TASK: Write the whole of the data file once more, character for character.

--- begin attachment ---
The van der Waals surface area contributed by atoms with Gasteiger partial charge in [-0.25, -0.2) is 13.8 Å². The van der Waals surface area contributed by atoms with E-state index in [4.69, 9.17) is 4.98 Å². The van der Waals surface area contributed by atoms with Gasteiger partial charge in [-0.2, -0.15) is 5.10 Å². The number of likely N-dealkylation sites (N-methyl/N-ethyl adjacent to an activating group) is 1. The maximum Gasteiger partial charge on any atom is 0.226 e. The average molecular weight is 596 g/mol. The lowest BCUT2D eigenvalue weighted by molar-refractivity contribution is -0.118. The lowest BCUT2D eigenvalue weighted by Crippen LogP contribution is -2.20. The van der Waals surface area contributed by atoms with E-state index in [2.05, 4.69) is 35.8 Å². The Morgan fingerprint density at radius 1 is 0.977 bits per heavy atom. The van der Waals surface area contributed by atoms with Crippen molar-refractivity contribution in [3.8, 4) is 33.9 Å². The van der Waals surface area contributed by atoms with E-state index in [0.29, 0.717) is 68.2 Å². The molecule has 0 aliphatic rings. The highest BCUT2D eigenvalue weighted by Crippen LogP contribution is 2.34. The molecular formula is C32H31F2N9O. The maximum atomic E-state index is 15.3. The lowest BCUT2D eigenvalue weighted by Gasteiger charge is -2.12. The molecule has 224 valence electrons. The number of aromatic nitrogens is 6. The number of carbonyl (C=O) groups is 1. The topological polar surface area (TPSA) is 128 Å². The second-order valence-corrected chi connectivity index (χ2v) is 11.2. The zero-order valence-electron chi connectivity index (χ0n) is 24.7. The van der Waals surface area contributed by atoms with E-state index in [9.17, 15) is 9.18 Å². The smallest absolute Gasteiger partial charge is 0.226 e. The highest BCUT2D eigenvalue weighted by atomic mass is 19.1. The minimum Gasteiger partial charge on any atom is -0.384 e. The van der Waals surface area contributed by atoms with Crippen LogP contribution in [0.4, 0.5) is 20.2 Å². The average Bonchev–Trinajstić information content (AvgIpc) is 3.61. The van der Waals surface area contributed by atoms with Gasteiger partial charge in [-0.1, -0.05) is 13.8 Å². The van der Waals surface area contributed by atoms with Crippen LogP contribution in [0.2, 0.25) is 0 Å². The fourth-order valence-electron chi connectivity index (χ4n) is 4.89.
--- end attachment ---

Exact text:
The van der Waals surface area contributed by atoms with Gasteiger partial charge in [-0.25, -0.2) is 13.8 Å². The van der Waals surface area contributed by atoms with E-state index in [4.69, 9.17) is 4.98 Å². The van der Waals surface area contributed by atoms with Gasteiger partial charge in [-0.2, -0.15) is 5.10 Å². The number of likely N-dealkylation sites (N-methyl/N-ethyl adjacent to an activating group) is 1. The maximum Gasteiger partial charge on any atom is 0.226 e. The average molecular weight is 596 g/mol. The lowest BCUT2D eigenvalue weighted by molar-refractivity contribution is -0.118. The lowest BCUT2D eigenvalue weighted by Crippen LogP contribution is -2.20. The van der Waals surface area contributed by atoms with E-state index in [2.05, 4.69) is 35.8 Å². The Morgan fingerprint density at radius 1 is 0.977 bits per heavy atom. The van der Waals surface area contributed by atoms with Crippen molar-refractivity contribution in [3.8, 4) is 33.9 Å². The van der Waals surface area contributed by atoms with E-state index in [0.29, 0.717) is 68.2 Å². The molecule has 0 aliphatic rings. The highest BCUT2D eigenvalue weighted by Crippen LogP contribution is 2.34. The molecular formula is C32H31F2N9O. The maximum atomic E-state index is 15.3. The lowest BCUT2D eigenvalue weighted by Gasteiger charge is -2.12. The molecule has 224 valence electrons. The number of aromatic nitrogens is 6. The number of carbonyl (C=O) groups is 1. The topological polar surface area (TPSA) is 128 Å². The second-order valence-corrected chi connectivity index (χ2v) is 11.2. The zero-order valence-electron chi connectivity index (χ0n) is 24.7. The van der Waals surface area contributed by atoms with E-state index in [9.17, 15) is 9.18 Å². The smallest absolute Gasteiger partial charge is 0.226 e. The highest BCUT2D eigenvalue weighted by atomic mass is 19.1. The minimum Gasteiger partial charge on any atom is -0.384 e. The van der Waals surface area contributed by atoms with Crippen LogP contribution in [0.4, 0.5) is 20.2 Å². The average Bonchev–Trinajstić information content (AvgIpc) is 3.61. The van der Waals surface area contributed by atoms with Gasteiger partial charge in [-0.1, -0.05) is 13.8 Å². The van der Waals surface area contributed by atoms with Crippen LogP contribution in [0.2, 0.25) is 0 Å². The fourth-order valence-electron chi connectivity index (χ4n) is 4.89.